By Evelyn Allen
A large portion of how we think tends to sprout from what content we consume as children, and so having positive messages in shows aimed at younger audiences is important for us to learn our morals and how we should treat others. One show that I grew up with was the cartoon “My Little Pony: Friendship is Magic,” which was just like any other children’s cartoon with bright colors, cute characters, as well as every episode ending with a lesson about friendship that the main character learned through interactions with her friends. This show was a huge part of my childhood and taught me what I know about selflessness, diversity, and acceptance of other’s faults.
While it seems a little childish to be looking at a kid’s show for this topic of neurodiversity which is ever so real and impacts people of all ages, what this show does differently is integrate the message not just that friendship is magic, as the title suggests, but also that friendship and teamwork is composed of more than just one type of person. In fact, many of the problems that the characters run into is being so polar opposite in ways of thinking and being, and in the end this conflict is resolved–not by changing one’s ways to be more like the other, but by coming to a mutual understanding of how their differences complement each other and how they can pick up where the other leaves off.
The show is about a pony named Twilight Sparkle, who is an intelligent but reclusive individual who puts no import in making friends. Her journey involves meeting and befriending all different types of ponies that she has a serious conflicting personality with and coming to terms with that. The first pony she meets is Pinkie Pie, a loud and boisterous character who makes it her duty to know everyone in town and be best friends with them. She is very much her polar opposite. Next she meets Applejack, a farm pony who is hardworking and outgoing, taking in others as family, which is foreign to Twilight, as she grew up in the city rather than the country. After that there’s Fluttershy, a shy character who is just afraid to even speak. There are more characters, that seem to highlight Twilight’s faults.
I phrase it this way because each character seems to have something that our main character does not. Throughout the show, as they become closer friends, Twilight learns how to be a better friend, but never has to be someone she isn’t. She doesn’t have to pretend to be like her friends because where she falls off in some areas, her friends pick up. Therefore there isn’t a total reliance on one’s self, but on the closeness of others. There are clear differences between all of the characters, but these differences are not seen as an obstacle, but a strength, and even are necessary to function.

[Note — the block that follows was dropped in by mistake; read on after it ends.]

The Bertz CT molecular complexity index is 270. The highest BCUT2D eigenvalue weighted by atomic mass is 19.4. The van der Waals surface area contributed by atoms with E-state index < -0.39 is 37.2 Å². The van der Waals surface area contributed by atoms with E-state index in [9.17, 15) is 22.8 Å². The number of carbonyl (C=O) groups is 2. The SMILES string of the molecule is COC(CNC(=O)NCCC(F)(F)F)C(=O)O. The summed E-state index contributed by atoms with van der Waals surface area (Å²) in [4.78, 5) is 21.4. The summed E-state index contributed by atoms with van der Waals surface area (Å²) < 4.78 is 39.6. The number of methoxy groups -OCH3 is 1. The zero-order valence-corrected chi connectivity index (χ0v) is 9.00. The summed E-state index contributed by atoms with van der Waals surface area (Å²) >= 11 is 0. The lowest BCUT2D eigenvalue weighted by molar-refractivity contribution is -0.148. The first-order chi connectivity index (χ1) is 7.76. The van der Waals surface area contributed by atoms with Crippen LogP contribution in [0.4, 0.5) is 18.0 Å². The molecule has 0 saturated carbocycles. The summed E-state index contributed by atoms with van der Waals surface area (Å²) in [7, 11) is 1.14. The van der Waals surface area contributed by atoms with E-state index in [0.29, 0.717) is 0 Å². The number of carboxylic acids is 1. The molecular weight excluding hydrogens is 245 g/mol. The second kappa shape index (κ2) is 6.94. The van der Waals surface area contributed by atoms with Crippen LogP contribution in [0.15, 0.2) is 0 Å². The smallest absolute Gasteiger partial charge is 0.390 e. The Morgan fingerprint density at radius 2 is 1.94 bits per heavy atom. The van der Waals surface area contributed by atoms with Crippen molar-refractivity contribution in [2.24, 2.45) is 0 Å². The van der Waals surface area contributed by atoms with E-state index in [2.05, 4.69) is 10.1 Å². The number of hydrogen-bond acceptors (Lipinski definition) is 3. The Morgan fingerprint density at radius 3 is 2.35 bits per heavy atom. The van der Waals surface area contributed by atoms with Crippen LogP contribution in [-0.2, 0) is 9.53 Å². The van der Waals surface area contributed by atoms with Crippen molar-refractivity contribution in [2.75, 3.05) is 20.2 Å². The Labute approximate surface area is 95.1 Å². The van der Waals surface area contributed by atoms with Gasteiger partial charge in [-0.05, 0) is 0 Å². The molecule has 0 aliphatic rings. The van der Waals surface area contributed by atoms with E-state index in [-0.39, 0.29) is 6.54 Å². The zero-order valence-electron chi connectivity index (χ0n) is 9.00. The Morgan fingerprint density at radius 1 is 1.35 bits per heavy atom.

There is one episode in particular that really focuses on this idea, which is also one of my favorite episodes. Twilight and her friends are called to a village in the middle of nowhere, where everyone lives peacefully... except it’s almost eerie how similar they are. Each pony is exactly the same, with the same haircut, same defining mark that would normally highlight one’s strength, same faded colors. The leader of this colony believes that in sameness, there is no conflict, and no struggle. However to the outsiders, who know how their differences make them stronger, this is a strange idea. While there is no conflict, there is also no room to improve or innovate or make connections, and with no sadness comes no happiness. While in the village, the main characters have an argument, but quickly resolve it because in conflict, there comes a solution and an understanding.
These messages just from this episode are so important to recognize. Just because people are all forced to be the same, so that no one feels jealous of anyone else, or if we level the playing field by quelling achievement, that doesn’t create progress or solutions. It only holds us back. Struggle is what molds us. Individuality is what brings us together. And when you look at the world around you, there are so many different people with so many different ways of thinking and being and yet they are still there around you and you can reach out to them and coexist and they are still making it in the world, no matter how success is measured.
I chose this show because it really is one of my favorites, but it also has taught me so much about how my differences don’t make me a bad person, they don’t make me a failure in the system around me, they are just the parts of me that will interact with others and in turn will make us both better people. I like to think of it as gears in a watch, or a big Rube Goldberg machine, where we will
progress, but we have to play off of our differences and work together to do so.